Monday, December 24, 2007

Would You Notice?

Would you notice something wonderful happening right under your nose, or within the "banal" things of your life?
Check out this Washington Post event

Video of it on Youtube

Merry Christmas ... and keep watch for Beauty.
- Curtis

Friday, December 21, 2007

For Sunday December 23 - Put the Wonder in Your Wander

Is a miracle still a miracle if it happens all the time? For example, the sun coming up every day isn't really a miracle because, let's face it - we expect it and it's a fairly reliable thing after all these years. But if you lived in a cave your whole life and came out one day to see your first sunrise, chances are you'd think it was quite a miracle. Or if you'd been an angel who saw the very first star and the very first sunrise, you'd have thought, "Holy of holies! That's a miracle!" Our would you? Maybe it wouldn't be such a big deal if you constantly saw God doing such things.
I don't really know where I'm going with this line of thought, or if it will really have anything to do with the sermon. Let me share a dirty little secret with you blog readers: Christmas sermons are among the hardest to write for pastors, especially year after year. How many angles and stories about the angels can you find? When it comes to Christmas illustrations, we've heard them all. People send me cute Christmas stories that they got in an email, thinking I might be able to use them. And while I really appreciate the thought, an emailed story probably means everyone else has heard it. And I've probably told it already and forgotten that I did by now! So there are some challenges in this Christmas sermon thing. There's also the feeling I have that so many people are really desperately wanting something special from a Christmas Sunday or Eve service. They're tired, they're hurting, and lots of times family "crud" comes out or gets worse around Christmas. Something about Christmas and the end of the year makes us look inside ourselves a little bit more and that isn't always a pleasant thing. We see all the stuff - addictions and habits and ugliness inside - that we pledged to get rid of on Jan 1, 2007. Yet it's still there, maybe worse. All of this can come home to roost at Christmas. So people need a good dose of hope and joy - and I feel that too. I seldom feel up to the task of throwing out this lifesaver; my rope feels too small, or I wonder if there's anything on the end of it to help at all.
And then that mysterious, heart ripping truth surprises me all over again; blindsides me like a semi-truck. Last night I was watching The Nativity Story (the 2006 version with the Whale Rider teenage girl who got pregnant right about when the movie came out). Ana went to bed, Malia got bored and went up to her room, my mom fell asleep in her chair. So I was left watching this all by myself. It's a little slow in parts, but really good too. At the risk of being a spoiler for the story, I'll tell you that Mary has the baby. Even though I've seen this story, read this story, preached on and dug into this story countless times, something ripped into my heart when I saw it happen. Mary gives birth in a dirty, lonely cave-stable, alone except for Joseph and some animals. It hurts. No epidural, no meds, no help. Joseph doesn't know what he's doing. When this baby is born, though, the shepherds and wise men soon appear, and one of the wise men says, "Eternal God, wrapped in a baby." Are you kidding? How? What kind of thing is this? Who could make it up? The compassionate genius of it levels me, knocks me out. Somehow, in a way I can't explain or really grasp, it changes everything. God becoming me and you, coming into the world in such lousy conditions means that he really, really, wanted to love us, change things, know us, invade, start a different Kingdom. It's just wonderfully absurd. And it means that there's more than just some temporary joy or hope. There's God with us. - Curtis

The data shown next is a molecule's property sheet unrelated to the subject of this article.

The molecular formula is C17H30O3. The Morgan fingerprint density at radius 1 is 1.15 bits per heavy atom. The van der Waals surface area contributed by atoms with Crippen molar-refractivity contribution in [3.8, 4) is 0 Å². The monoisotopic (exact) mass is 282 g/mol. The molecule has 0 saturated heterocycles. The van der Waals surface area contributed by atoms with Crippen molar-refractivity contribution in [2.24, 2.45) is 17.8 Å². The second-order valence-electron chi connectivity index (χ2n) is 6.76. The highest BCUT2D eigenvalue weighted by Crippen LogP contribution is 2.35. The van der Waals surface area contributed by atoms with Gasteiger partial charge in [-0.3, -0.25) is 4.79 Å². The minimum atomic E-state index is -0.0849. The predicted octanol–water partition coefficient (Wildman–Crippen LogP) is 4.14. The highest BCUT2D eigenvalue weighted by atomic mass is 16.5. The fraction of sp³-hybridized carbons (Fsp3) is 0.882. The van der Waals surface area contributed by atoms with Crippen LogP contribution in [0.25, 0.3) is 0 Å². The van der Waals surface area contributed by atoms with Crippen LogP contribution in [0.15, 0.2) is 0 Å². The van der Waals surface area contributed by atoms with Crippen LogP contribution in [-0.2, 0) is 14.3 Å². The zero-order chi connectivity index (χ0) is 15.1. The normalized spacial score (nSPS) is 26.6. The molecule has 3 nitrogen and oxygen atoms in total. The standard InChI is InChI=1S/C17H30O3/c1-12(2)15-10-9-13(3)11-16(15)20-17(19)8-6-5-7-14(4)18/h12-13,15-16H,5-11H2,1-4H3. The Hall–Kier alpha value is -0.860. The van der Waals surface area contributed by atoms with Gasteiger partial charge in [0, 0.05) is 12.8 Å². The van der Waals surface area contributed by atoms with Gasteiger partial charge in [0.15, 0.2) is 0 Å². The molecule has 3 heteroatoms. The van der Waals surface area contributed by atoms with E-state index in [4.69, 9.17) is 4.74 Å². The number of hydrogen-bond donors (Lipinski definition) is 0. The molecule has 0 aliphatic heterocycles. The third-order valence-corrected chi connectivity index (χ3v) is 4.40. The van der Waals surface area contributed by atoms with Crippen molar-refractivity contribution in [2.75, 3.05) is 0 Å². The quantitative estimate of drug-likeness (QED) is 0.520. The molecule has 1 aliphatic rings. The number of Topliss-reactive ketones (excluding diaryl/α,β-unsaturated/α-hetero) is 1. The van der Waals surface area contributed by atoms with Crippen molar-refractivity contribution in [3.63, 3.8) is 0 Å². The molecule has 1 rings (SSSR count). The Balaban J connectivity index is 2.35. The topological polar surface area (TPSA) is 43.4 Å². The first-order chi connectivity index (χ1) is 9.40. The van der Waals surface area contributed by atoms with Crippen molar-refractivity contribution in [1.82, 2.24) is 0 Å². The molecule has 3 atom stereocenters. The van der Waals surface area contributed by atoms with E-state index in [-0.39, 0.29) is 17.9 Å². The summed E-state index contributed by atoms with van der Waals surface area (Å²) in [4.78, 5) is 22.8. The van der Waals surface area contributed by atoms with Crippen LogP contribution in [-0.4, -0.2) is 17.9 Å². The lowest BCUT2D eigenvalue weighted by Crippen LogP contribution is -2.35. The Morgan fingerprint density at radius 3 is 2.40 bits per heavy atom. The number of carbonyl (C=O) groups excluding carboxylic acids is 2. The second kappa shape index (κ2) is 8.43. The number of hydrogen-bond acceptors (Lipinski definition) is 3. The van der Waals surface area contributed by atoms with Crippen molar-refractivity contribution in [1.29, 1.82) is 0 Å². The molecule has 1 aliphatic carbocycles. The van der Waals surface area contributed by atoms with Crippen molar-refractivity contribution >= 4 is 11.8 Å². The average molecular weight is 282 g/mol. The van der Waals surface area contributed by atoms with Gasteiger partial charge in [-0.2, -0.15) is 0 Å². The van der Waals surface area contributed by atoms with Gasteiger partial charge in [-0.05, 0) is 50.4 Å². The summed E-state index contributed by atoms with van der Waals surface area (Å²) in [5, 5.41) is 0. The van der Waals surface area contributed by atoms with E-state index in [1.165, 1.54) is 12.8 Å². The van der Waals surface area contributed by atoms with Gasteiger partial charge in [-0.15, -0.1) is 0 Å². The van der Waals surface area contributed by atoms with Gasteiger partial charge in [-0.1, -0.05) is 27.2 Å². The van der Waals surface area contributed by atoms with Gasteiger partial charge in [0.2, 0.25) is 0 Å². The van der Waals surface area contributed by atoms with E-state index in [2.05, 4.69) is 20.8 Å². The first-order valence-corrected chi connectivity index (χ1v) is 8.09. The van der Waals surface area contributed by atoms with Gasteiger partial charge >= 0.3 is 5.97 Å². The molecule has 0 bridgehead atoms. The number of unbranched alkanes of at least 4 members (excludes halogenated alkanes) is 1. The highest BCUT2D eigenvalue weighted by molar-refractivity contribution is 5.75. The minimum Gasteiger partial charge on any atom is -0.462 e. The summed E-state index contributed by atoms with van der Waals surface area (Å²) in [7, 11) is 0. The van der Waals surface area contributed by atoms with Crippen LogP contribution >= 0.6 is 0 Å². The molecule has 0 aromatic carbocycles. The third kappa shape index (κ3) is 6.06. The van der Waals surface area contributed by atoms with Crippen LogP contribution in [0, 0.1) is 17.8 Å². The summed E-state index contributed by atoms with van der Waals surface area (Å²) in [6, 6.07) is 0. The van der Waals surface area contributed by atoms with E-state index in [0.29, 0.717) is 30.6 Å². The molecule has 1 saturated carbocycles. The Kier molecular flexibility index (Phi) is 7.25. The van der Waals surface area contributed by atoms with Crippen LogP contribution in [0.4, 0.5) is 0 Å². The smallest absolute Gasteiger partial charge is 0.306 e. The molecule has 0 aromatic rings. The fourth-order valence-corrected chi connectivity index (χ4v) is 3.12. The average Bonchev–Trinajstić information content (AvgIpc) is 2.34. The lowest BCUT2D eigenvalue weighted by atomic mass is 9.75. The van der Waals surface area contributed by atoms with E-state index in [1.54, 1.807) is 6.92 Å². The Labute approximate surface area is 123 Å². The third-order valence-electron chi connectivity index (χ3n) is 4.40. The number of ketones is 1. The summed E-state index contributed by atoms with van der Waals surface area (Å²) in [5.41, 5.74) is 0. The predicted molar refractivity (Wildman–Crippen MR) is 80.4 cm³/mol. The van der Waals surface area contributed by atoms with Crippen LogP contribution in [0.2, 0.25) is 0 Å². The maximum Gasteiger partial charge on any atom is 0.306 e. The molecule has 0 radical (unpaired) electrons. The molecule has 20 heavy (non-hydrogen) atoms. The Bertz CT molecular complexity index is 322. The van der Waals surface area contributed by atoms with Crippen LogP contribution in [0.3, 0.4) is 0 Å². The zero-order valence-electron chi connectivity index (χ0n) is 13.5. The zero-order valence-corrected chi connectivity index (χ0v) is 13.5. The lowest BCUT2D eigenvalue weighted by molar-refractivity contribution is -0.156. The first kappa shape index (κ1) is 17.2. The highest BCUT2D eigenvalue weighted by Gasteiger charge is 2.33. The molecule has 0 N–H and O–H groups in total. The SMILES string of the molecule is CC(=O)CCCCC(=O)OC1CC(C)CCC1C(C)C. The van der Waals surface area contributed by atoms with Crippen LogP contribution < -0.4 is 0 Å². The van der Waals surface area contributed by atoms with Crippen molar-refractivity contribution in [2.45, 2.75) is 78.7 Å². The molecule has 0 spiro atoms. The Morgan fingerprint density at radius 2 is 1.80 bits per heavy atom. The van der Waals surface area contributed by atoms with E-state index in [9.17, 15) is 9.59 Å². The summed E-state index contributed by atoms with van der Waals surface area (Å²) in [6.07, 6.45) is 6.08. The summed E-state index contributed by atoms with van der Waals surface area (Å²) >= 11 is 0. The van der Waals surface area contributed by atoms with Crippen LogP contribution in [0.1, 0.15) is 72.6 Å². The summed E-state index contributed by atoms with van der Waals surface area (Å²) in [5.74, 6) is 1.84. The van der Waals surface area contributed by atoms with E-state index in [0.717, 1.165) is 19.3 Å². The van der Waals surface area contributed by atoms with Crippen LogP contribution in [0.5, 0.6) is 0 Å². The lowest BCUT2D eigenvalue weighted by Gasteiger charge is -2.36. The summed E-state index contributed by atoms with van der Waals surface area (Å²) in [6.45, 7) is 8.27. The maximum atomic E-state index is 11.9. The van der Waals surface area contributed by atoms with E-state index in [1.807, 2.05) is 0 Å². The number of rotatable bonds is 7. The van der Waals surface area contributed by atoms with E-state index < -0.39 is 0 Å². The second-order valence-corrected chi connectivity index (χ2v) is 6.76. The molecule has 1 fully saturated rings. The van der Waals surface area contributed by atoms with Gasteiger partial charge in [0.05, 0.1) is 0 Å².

Friday, December 7, 2007

For Sunday, December 9 - Heaven at War

Okay, so this seems like an odd passage to choose for Advent. But really it isn't. Take a closer look. It's actually a "big picture" view from heaven, perhaps, of what's going on around the event of Christmas. Time and space are interwoven all over the place in this passage. You can't really tell what happens when. And maybe that's part of the point. Some questions to ponder...
Why is this dragon appearing in heaven? The dragon is identified as "the serpent or the devil later," but why is he in heaven if he's evil? Hmm. And what do you make of the way that the struggles and battles that are transpiring on earth - also seem to have spiritual roots in heaven?
If battles here have origins in the spiritual realm, then is it possible we're using the wrong weapons or fighting the wrong battles here on earth? Could we be sometimes fighting against heaven and aiding the dragon without recognizing it? At the very least, are we fighting with inferior weapons when we focus all of our energies and resources on the weapons of the world? Lot of questions; I'll give some of my thoughts on Sunday. In the meantime, chime in! -- Curtis

Friday, November 30, 2007

For Sunday December 2 - The Final Word

Last Sunday's sharing time in worship is still swimming around in my head. There were so many big, heavy, important needs that were shared as people requested prayer. Several cancers, surgeries, grieving parents, and worn out people. I felt at a loss to know how to pray, how to talk to God about these desperate needs.